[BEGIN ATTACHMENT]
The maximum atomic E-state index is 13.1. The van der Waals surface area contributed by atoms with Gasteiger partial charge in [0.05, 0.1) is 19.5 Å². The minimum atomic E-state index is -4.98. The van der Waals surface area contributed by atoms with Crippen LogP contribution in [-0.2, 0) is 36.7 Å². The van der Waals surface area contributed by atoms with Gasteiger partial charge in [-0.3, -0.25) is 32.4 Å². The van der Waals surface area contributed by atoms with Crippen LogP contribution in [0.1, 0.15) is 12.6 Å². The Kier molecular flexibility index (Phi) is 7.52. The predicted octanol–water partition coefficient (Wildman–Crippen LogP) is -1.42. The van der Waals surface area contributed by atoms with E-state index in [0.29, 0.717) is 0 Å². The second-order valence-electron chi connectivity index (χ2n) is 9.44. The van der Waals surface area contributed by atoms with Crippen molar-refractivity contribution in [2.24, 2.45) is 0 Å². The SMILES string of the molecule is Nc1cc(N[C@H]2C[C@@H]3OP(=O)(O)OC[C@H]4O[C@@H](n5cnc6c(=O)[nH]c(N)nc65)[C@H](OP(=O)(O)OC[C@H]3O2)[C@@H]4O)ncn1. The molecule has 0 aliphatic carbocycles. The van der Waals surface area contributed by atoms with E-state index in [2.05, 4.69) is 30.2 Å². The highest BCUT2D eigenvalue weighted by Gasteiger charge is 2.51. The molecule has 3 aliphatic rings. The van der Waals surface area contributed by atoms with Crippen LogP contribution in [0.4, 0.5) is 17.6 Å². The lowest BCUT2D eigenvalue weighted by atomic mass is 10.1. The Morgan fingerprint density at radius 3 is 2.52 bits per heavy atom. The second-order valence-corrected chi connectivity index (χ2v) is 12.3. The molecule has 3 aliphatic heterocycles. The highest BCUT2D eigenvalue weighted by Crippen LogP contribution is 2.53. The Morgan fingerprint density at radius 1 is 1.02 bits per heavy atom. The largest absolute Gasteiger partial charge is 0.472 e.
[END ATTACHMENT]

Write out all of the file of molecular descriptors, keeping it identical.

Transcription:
The maximum atomic E-state index is 13.1. The van der Waals surface area contributed by atoms with Gasteiger partial charge in [0.05, 0.1) is 19.5 Å². The minimum atomic E-state index is -4.98. The van der Waals surface area contributed by atoms with Crippen LogP contribution in [-0.2, 0) is 36.7 Å². The van der Waals surface area contributed by atoms with Gasteiger partial charge in [-0.3, -0.25) is 32.4 Å². The van der Waals surface area contributed by atoms with Crippen LogP contribution in [0.1, 0.15) is 12.6 Å². The Kier molecular flexibility index (Phi) is 7.52. The predicted octanol–water partition coefficient (Wildman–Crippen LogP) is -1.42. The van der Waals surface area contributed by atoms with E-state index in [0.29, 0.717) is 0 Å². The second-order valence-electron chi connectivity index (χ2n) is 9.44. The van der Waals surface area contributed by atoms with Crippen molar-refractivity contribution in [2.24, 2.45) is 0 Å². The SMILES string of the molecule is Nc1cc(N[C@H]2C[C@@H]3OP(=O)(O)OC[C@H]4O[C@@H](n5cnc6c(=O)[nH]c(N)nc65)[C@H](OP(=O)(O)OC[C@H]3O2)[C@@H]4O)ncn1. The molecule has 0 aliphatic carbocycles. The van der Waals surface area contributed by atoms with E-state index in [2.05, 4.69) is 30.2 Å². The highest BCUT2D eigenvalue weighted by Gasteiger charge is 2.51. The molecule has 3 aliphatic rings. The van der Waals surface area contributed by atoms with Crippen LogP contribution in [0.4, 0.5) is 17.6 Å². The lowest BCUT2D eigenvalue weighted by atomic mass is 10.1. The Morgan fingerprint density at radius 3 is 2.52 bits per heavy atom. The second-order valence-corrected chi connectivity index (χ2v) is 12.3. The molecule has 3 aliphatic heterocycles. The highest BCUT2D eigenvalue weighted by Crippen LogP contribution is 2.53. The Morgan fingerprint density at radius 1 is 1.02 bits per heavy atom. The largest absolute Gasteiger partial charge is 0.472 e.